In this example, the command will set the key only if it does not already exist (NX option), with an expiration of 30000 milliseconds (PX option).
To implement a distributed lock using Redis we need to add a dependency
You can run Redis in the docker container:
We will now define an abstraction for our lock:
Now we need to instruct AccountService to use the newly created lock:
This approach works quite well, however, it has the following problems:
Suppose the first client requests to get a lock, but the server response is longer than the lease time; as a result, the client uses the expired key, and at the same time, another client could get the same key, now both of them have the same key simultaneously! It violet the mutual exclusion. (To solve this problem, we can set a timeout for Redis clients, and it should be less than the lease time)
Garbage collector pause(Stop-the-World) can block the thread acquired the lock and it’s likely that the lease will have expired by the time the request is processed, and another thread has already taken the lock.
Data loss can happen during node outage in case of single node cluster or master-slave with asynchronous replication which can cause the violation of the mutual exclusion
We have seen only a few issues but there are many more. The main idea you should extract from this article is: "Never implement custom distributed lock".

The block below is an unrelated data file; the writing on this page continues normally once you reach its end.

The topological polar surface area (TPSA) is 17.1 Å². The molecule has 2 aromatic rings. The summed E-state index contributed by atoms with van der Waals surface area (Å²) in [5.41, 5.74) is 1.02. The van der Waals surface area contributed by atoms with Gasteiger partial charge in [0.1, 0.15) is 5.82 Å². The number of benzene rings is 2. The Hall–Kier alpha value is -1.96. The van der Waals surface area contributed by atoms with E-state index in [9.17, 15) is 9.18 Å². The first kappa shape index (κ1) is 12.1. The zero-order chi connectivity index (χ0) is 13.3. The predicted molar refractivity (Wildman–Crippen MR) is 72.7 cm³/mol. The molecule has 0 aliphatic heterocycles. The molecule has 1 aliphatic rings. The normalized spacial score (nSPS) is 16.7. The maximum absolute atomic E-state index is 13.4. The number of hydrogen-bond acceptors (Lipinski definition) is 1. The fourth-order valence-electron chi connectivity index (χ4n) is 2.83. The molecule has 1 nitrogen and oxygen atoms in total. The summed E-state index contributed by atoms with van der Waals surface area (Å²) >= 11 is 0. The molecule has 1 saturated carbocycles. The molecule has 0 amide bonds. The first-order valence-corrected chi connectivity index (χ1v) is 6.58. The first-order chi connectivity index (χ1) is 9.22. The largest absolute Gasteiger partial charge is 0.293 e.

There are some libraries such as Redisson that manage some of the issues we have seen above and provide robust configuration. To use it you need to add this dependency:
Add Redisson lock manager implementation:
At first glance, it looks similar to our custom implementation however this library provides a lot of settings that you can customize for your use case:
In this article, we have redesigned our system to have append-only operations and prevent lost updates. However, our new design introduced a different problem called write skew. We saw that there are multiple ways to deal with this anomaly, and none of them are perfect. Besides that, we created a custom distributed lock using Redis and understood that it is not so easy to implement a fault-tolerant lock, hence it is recommended to use existing libraries such as Redisson which are providing distributed lock implementations out of the box.